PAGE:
The fact is, is that the forgiveness of our brother becomes easier to the extent that we realize how grievous our own personal sins really are, how much they offend an all good and loving God and how much they hurt our neighbor and ourselves. What act of Mercy it is for God to forgive our own sins, even the slightest. How can we then not forgive those who have trespassed against us, and so be merciful to them?

I remember someone saying that they had committed a sin equal to murder and how they had received the forgiveness of God; yet later on, this same person spoke about how they just could not forgive one of their loved ones who had wrong them. But we can protest, “but I have never murdered anyone, I have never committed a grievous sin against God.” Well first off, any sin is in a sense grievous, for any sin is an offense against an Almighty God. And, you don’t have to literally kill someone to commit murder; gossip, calumny, detraction, spreading rumors and innuendoes, slander, backbiting, etc., are all murderous. In fact, any act or omission that destroys or tears down or doesn’t support the good in another person is murderous; in fact, any way we seek to destroy the good in another is actually outright evil.

To forgive is to live in freedom as children made in the image and likeness of God. Forgiveness is freeing both to the one who forgives and the one who is forgiven. But how can we truly forgive a grievous sin against us, practically speaking? First, as I said before, to forgive, especially very hurtful offenses, takes the grace and help of God. If you need to forgive someone, realize that it is to your own advantage to do so, beg Christ to give you the gift of forgiveness. Begin by seeking the grace of forgiveness for your own sins from Jesus in the Sacrament of confession. And begin by confessing your failure to forgive from the heart. And, then, keep begging until He gives you the grace to be able to really forgive from the heart.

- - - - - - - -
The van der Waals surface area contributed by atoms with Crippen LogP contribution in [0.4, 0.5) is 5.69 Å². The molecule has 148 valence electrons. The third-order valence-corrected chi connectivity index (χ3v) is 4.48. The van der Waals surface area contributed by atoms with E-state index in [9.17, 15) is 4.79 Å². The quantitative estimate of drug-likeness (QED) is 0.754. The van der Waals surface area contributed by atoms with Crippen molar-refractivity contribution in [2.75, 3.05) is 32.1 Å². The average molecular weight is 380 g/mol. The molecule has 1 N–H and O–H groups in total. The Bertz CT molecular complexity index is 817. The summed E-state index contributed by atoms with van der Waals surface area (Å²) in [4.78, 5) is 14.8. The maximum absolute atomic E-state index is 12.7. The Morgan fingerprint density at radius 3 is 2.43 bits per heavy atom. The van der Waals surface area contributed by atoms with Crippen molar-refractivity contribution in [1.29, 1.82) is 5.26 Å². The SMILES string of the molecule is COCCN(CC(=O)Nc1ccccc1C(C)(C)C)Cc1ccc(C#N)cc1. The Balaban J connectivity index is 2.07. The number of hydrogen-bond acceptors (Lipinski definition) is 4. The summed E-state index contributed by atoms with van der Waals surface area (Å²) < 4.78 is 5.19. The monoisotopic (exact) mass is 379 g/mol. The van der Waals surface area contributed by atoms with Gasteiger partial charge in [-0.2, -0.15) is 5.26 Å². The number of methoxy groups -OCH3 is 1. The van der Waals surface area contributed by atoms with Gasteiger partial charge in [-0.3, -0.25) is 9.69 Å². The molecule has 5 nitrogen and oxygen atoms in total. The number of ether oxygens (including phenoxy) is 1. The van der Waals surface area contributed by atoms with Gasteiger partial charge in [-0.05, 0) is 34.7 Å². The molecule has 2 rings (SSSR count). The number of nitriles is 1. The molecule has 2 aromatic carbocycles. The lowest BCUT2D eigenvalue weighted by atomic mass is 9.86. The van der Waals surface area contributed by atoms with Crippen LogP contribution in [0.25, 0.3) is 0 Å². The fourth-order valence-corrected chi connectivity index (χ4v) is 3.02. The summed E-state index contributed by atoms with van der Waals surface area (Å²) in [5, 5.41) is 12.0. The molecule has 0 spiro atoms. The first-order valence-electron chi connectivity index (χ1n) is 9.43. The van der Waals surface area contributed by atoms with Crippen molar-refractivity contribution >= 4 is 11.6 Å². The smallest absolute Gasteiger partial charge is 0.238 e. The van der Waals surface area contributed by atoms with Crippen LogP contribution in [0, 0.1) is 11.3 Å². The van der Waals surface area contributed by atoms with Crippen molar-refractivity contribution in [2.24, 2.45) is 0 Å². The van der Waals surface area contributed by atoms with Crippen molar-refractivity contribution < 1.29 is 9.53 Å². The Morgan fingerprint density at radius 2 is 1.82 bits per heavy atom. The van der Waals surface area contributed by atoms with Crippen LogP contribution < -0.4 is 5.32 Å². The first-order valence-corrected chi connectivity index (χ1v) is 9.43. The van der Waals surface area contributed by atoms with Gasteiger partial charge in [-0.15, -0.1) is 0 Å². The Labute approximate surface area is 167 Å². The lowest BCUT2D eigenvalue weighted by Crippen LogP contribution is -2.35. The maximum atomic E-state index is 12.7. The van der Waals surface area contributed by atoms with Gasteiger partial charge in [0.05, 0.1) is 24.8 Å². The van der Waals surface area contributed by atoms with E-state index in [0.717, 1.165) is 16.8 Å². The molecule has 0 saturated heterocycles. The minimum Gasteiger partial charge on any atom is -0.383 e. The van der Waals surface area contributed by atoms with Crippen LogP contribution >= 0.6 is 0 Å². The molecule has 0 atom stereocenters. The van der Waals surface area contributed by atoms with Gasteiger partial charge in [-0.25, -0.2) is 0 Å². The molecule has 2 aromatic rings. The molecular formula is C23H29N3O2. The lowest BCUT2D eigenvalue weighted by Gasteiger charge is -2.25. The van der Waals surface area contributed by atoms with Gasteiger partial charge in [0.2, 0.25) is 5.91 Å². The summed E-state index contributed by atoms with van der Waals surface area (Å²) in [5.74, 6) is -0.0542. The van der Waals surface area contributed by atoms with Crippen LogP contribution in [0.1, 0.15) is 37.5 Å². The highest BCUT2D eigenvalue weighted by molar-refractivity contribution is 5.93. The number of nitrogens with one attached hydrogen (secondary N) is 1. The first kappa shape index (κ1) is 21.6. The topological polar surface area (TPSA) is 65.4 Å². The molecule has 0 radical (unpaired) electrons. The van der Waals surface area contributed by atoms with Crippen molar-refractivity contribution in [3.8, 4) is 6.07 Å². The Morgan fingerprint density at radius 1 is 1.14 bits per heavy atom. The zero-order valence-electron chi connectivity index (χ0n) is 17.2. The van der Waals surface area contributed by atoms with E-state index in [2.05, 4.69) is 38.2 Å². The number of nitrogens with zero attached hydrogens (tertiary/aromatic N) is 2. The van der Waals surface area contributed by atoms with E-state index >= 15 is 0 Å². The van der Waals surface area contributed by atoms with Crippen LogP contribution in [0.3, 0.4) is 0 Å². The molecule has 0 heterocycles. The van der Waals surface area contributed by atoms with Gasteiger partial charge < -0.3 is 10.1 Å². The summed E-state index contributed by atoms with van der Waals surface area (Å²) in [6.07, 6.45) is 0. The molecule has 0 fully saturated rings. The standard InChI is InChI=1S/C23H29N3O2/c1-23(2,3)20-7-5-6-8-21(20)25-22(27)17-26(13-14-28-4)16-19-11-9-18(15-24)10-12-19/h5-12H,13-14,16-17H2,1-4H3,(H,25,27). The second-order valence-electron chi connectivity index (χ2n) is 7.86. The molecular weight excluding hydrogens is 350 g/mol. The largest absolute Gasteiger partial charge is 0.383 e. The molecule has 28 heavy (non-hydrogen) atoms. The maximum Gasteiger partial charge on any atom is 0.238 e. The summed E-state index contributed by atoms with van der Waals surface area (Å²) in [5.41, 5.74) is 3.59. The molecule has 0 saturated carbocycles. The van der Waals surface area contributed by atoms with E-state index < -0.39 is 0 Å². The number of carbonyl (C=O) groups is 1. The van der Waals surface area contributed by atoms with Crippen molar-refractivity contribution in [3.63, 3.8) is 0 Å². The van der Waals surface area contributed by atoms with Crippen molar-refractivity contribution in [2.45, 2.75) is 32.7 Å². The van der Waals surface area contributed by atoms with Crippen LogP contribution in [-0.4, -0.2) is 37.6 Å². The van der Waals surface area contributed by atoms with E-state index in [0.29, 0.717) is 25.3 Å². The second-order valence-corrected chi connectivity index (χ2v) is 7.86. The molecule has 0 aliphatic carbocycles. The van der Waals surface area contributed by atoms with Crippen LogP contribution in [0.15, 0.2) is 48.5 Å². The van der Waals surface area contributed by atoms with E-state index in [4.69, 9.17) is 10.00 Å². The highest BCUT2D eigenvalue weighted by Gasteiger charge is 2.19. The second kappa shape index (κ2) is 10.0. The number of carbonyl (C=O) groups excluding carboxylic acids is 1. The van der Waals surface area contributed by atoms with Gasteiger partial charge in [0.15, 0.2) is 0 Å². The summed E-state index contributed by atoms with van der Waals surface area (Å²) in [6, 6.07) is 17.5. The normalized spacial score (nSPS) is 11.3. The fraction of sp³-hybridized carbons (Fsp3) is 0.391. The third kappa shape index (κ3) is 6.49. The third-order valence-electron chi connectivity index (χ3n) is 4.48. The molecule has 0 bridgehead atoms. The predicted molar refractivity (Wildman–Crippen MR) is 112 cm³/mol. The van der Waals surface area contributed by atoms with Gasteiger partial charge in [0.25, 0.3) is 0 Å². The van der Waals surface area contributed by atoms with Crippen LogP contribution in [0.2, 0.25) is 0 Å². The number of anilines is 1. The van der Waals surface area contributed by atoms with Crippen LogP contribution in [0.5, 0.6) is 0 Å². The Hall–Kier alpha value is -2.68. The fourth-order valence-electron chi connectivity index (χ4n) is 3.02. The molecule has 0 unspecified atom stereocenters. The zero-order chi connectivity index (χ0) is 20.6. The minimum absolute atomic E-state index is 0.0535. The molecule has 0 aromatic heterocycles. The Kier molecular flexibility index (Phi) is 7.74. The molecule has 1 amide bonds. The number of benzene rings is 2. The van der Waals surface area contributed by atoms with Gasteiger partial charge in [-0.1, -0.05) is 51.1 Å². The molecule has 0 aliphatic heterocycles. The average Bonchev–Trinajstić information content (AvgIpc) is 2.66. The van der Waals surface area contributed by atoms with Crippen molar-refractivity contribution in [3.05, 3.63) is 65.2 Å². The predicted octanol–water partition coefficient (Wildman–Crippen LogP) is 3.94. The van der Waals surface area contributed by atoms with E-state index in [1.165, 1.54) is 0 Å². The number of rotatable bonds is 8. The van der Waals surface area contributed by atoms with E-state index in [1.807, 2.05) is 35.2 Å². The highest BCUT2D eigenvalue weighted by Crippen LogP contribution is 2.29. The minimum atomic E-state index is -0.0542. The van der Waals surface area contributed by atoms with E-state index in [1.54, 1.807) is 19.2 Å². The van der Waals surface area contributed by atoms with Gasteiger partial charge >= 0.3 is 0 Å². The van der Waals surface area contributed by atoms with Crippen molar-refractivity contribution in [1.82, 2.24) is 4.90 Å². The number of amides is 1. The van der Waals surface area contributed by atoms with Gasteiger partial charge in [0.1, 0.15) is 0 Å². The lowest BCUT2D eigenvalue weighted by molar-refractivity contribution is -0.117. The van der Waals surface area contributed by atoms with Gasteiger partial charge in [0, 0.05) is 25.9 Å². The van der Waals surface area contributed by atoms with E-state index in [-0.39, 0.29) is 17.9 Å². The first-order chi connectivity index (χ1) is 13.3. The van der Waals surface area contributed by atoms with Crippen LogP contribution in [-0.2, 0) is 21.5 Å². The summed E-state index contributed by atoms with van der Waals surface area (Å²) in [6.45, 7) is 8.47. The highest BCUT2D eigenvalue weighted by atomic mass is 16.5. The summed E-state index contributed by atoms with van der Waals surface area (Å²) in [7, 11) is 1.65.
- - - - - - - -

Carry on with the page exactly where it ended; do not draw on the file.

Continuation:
Second, to forgive does not mean that we forget about what was done to us, or try and somehow say it was okay or it was nothing. If the act against us was wrong, it was wrong—Call a spade a spade. “What you did was wrong, and you deserve to be punished, but I forgive you any way.”

Third, we need to remember that we don’t need to “feel like it” in order to forgive. To forgive is an act of our will. In order to be able to forgive does not mean the feelings of un-forgiveness, anger or even hatred need to disappear first. To forgive is not a feeling; it is, like love, a choice. We can, with God’s grace, rise above our feelings of un-forgiveness, vengeance and anger. I choose to forgive this person, because Christ commands me to, because Christ has forgiven me for even greater offenses. And so, I chose to love this person because Christ has loved me, died for me and He loves this person as well and died for them also.

Today, let us place the hurt, anger, resentment and un-forgiveness that we have on the paten along with our Heart at this Holy Mass in order to be offered and so transformed into love by the Holy Spirit. And when we receive Christ in Holy Communion, let us all think of someone who has hurt us and for whom we may hold resentment or anger. Ask Christ, who becomes one with you during Holy Communion, to give you the grace to truly to forgive them, to let the anger and hatred go. And by the way, if you refuse to forgive someone, please don’t receive our Lord in Holy Communion; it will do you more harm than good.

Let us pray: Jesus you have told us, ‘if you are offering your gift at the altar, and there remember that your brother has something against you, leave your gift there before the altar and go; first be reconciled to your brother, and then come and offer your gift.’ Jesus, in light of all that you have forgiven me, in light of your love and mercy for me, I choose to forgive, please help me to forgive completely from my heart. Our Lady of Divine Mercy pray for us. Amen.